Sparking up a smoking hot start-up idea
Friday, October 12, 2012/
If you heard that an Australian had created a cigarette company and sold it just three years later for $US135 million, you’d be forgiven for thinking you’d entered some sort of smoke-filled Mad Men-style alternate reality.
But that is exactly what Queensland entrepreneur Jason Healy has done, although, unsurprisingly given the government’s move towards plain packaging and a tobacco advertising blackout, he has had to do it in the US.
Healy’s blu eCigs, founded in 2008, operates from Charlotte, North Carolina. It is smoking with an electronic twist – the product is a battery-powered electronic device that mimics the look and feel of normal cigarettes, delivering vaporized nicotine to users. The eCigs can even transmit signals to other smokers.
Earlier this year, Healy sold up to US tobacco giant Lorillard for $135 million, but has remained at the helm of the business.
He has overcome several challenges to get this far, not least running an ethical gauntlet, with various health groups vehemently opposed to the industry, claiming that electronic cigarettes attract youngsters and are a gateway to getting people hooked on the real thing.
Healy admits his product is “polarizing” but rejects the arguments against eCigs, claiming that the devices can, on the contrary, lead to significant health benefits.
He tells StartupSmart how he ended up making millions from a controversial start-up so far from home. He also reveals his top tips for budding Aussie entrepreneurs.
Where are you originally from, Jason?
I was born in Mareeba, North Queensland and grew up in Brisbane. My father was the breakfast DJ on Triple M FM104 for 10 or so years and because of that I was exposed to the National Basketball League in Australia and grew up around the sport, players and administration.
As a kid I worked for the Brisbane Bullets on my school holidays and would later return as the marketing and public relations manager after I played basketball in high school in the US through grades 11 and 12.
After playing basketball, I began working for the now defunct Gold Coast Rollers and then the Brisbane Bullets.
After basketball, I started a sports marketing agency which I sold one year after starting it and then tried my hand at a few different roles around sports and marketing, both in sports and general consumer products.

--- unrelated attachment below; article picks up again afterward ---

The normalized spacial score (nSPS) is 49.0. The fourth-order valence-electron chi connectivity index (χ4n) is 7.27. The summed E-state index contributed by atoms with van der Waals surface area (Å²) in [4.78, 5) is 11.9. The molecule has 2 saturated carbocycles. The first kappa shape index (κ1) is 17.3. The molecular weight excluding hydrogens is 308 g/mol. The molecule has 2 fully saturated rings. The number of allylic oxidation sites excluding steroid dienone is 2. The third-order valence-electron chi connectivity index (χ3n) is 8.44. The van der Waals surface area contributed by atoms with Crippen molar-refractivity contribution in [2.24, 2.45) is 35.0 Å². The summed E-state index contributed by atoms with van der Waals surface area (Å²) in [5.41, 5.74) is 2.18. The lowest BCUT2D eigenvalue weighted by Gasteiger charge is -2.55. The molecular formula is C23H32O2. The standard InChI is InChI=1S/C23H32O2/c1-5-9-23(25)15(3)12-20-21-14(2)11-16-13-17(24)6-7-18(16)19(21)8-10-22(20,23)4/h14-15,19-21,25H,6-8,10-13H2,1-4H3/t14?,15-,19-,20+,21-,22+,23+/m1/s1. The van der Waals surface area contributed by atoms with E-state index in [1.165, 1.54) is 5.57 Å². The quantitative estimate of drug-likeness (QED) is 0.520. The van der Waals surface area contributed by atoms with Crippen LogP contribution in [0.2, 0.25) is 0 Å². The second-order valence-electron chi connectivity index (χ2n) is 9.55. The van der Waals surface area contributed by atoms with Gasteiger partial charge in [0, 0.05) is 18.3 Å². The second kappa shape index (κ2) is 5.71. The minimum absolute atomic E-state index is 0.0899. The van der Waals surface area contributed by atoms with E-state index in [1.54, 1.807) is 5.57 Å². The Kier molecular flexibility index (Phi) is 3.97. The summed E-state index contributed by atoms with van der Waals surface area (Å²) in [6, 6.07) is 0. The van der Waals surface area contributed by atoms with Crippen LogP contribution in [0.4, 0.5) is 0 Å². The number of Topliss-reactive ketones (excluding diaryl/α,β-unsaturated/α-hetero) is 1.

I then moved to Sydney to take up a business development role as an owner in Funbox, which was a mobile marketing company specialising in premium SMS services.
Working on Funbox brought me back to the US regularly where I met my original business partners in blu, which I started after selling my interest in Funbox.
You were involved in basketball gear manufacturing in China before this venture. How was that experience?
After working in professional basketball for many years I took up a role as the CEO of a company who manufactured uniforms and equipment for various NBL teams, all of which were manufactured in China.
This is where I learnt the intricacies of not only dealing with China but also the ins and outs of manufacturing and the many pitfalls that most companies and products face being manufactured in China.
What first gave you the idea for blu eCigs?
At the time, I was spending time between Brisbane and Charlotte, North Carolina and while on a trip to Charlotte a local business owner was asking me to take a look at a new product hitting the market, eCigs.
Being a smoker and an avid marketer it immediately captured my mind and I was originally looking at purchasing the rights to an existing brand and marketing it in Australia.
Once I started to take a deeper look, I saw so many issues and opportunities that weren’t being addressed and basically came to the opinion that I needed to start a true brand of my own.
At the time no one had taken the steps to create a brand and were essentially taking a Chinese-made product and stamping a logo on it.
I knew there were great opportunities with the product but it needed development and branding to really reach its potential.